This, of course, comes with tweaking or changing certain life experiences and making them more palatable for mainstream audiences. Huang eventually made amends with this, but there are certain incidents, like this “chink” scene, that he will fight for in order to avoid sugar-coating or diluting racial realities. It’s moments like these where the show works best — when it breaks free from what the network wants it to be versus the direction that Huang wants to take the show. It’s genuine, realistic, and relatable.
“Fresh Off the Boat” exercises a heavy hand when it comes to introducing cultural conflicts between characters of different races or when discussing immigrant cultures.
Sometimes, the writing holds the viewer’s hand too much. The show employs clichés, such as Wu’s “Tiger Mom” persona, that it feels unintentionally satirical. Conversely, maybe you have to resort to exaggerated stereotypes in order to create context for viewers that are foreign to Asian culture. This begs the question: Who is the intended audience for this show?
What this show does well is to portray family dynamics. Wu has great comedic timing and Yang is a total natural for his role; their scenes together have been among my favorites. I had anticipated humorous conflicts between an Asian American kid and the immigrant parent — and I got that in spades — but what I was not expecting were direct references to my own Asian American childhood.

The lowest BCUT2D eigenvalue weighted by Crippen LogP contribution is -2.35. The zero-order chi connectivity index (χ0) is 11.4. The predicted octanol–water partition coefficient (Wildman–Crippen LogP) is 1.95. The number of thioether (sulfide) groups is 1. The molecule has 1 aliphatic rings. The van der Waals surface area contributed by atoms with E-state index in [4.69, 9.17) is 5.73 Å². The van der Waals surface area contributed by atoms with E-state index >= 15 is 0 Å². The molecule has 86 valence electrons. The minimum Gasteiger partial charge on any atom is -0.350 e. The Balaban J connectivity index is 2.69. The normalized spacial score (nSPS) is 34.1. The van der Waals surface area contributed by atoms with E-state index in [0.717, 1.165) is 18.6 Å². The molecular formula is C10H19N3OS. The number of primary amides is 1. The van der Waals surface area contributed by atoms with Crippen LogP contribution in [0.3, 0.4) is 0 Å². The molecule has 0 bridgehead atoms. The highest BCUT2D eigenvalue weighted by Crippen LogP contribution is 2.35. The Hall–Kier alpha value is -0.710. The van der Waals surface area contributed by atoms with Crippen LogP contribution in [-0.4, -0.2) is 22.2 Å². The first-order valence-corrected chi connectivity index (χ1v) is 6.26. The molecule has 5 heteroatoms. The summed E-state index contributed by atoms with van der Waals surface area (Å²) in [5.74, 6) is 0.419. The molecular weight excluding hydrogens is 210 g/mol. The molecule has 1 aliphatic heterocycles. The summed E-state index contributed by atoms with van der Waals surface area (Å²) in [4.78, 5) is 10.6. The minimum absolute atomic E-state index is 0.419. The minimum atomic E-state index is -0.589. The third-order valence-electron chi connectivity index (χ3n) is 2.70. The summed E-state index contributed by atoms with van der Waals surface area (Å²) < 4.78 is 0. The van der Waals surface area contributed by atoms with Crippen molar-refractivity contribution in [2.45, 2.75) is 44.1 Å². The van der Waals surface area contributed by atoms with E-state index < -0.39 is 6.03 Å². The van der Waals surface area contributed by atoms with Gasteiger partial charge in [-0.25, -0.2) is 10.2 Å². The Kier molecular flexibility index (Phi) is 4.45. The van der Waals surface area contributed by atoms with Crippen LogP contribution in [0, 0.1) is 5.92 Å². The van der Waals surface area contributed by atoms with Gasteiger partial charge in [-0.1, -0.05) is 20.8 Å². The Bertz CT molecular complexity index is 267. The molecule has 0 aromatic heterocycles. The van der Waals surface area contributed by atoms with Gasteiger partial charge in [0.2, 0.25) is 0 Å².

In the second episode, Mama Huang homeschools the Huang children and a reference to a “Chinese Learning Center” was made. For the uninitiated, a “Chinese Learning Center” was a throwback to an educational/math center that Asian parents coerced their children into attending on the weekends. This was quite common in the 90s and early 2000s. Some Asian American youth resented their parents for this because it meant additional schooling on the weekends in lieu of fun. I was one of those kids growing up.
I think everyone needs a relatable entry point to get on board with this show. This was mine.
To answer my previous question on viewing demographics: “Fresh Off the Boat” is first and foremost for Asians and Asian Americans. Though the show clumsily educates on Asian culture, issues, and people through broad strokes, the show is at least successful in introducing relevant experiences for Asians, particularly for the Asian American millennial or the Generation X Asian. There is validation that comes with not just seeing someone who looks like you on network television, but in seeing people who have gone through the same cultural events and issues as you.
This show isn’t perfect. It’s still finding its footing. And it will never be the divisive and gritty show Huang wants it to be (it is a sitcom on Disney-owned ABC, after all). But it’s fresh, funny, and made for Asians. So if you haven’t done so already, please watch “Fresh Off the Boat”. Give it a chance. Because like all green things, the show needs time to grow. (end)
“Fresh Off the Boat” airs Tuesdays at 8:00 p.m. on ABC.
Vivian Nguyen can be reached at firstname.lastname@example.org.